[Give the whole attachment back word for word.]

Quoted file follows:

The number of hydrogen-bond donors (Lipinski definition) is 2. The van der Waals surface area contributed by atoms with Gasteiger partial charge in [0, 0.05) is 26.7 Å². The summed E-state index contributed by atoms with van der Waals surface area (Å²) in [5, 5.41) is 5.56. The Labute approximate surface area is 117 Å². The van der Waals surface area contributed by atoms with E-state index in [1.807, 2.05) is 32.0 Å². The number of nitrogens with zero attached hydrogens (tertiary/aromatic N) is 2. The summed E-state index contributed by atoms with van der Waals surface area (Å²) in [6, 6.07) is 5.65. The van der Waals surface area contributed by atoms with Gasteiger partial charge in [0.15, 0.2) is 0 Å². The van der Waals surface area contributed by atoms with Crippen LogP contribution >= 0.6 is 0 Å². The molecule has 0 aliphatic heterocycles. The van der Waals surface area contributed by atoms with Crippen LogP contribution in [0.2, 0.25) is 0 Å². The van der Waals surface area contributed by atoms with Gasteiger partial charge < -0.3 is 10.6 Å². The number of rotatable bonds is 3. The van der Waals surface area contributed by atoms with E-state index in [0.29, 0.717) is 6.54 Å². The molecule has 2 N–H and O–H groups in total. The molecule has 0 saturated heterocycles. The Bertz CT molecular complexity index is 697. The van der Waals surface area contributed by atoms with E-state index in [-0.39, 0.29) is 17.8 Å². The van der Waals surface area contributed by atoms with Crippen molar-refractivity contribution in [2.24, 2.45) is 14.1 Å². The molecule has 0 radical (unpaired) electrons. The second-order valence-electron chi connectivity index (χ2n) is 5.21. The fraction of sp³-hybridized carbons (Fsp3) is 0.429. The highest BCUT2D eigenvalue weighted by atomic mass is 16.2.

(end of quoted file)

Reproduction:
The number of hydrogen-bond donors (Lipinski definition) is 2. The van der Waals surface area contributed by atoms with Gasteiger partial charge in [0, 0.05) is 26.7 Å². The summed E-state index contributed by atoms with van der Waals surface area (Å²) in [5, 5.41) is 5.56. The Labute approximate surface area is 117 Å². The van der Waals surface area contributed by atoms with E-state index in [1.807, 2.05) is 32.0 Å². The number of nitrogens with zero attached hydrogens (tertiary/aromatic N) is 2. The summed E-state index contributed by atoms with van der Waals surface area (Å²) in [6, 6.07) is 5.65. The van der Waals surface area contributed by atoms with Gasteiger partial charge in [0.15, 0.2) is 0 Å². The van der Waals surface area contributed by atoms with Crippen LogP contribution >= 0.6 is 0 Å². The molecule has 0 aliphatic heterocycles. The van der Waals surface area contributed by atoms with Crippen LogP contribution in [0.2, 0.25) is 0 Å². The van der Waals surface area contributed by atoms with Gasteiger partial charge < -0.3 is 10.6 Å². The number of rotatable bonds is 3. The van der Waals surface area contributed by atoms with E-state index in [0.29, 0.717) is 6.54 Å². The molecule has 2 N–H and O–H groups in total. The molecule has 0 saturated heterocycles. The Bertz CT molecular complexity index is 697. The van der Waals surface area contributed by atoms with E-state index in [-0.39, 0.29) is 17.8 Å². The van der Waals surface area contributed by atoms with Crippen molar-refractivity contribution in [2.24, 2.45) is 14.1 Å². The molecule has 0 radical (unpaired) electrons. The second-order valence-electron chi connectivity index (χ2n) is 5.21. The fraction of sp³-hybridized carbons (Fsp3) is 0.429. The highest BCUT2D eigenvalue weighted by atomic mass is 16.2.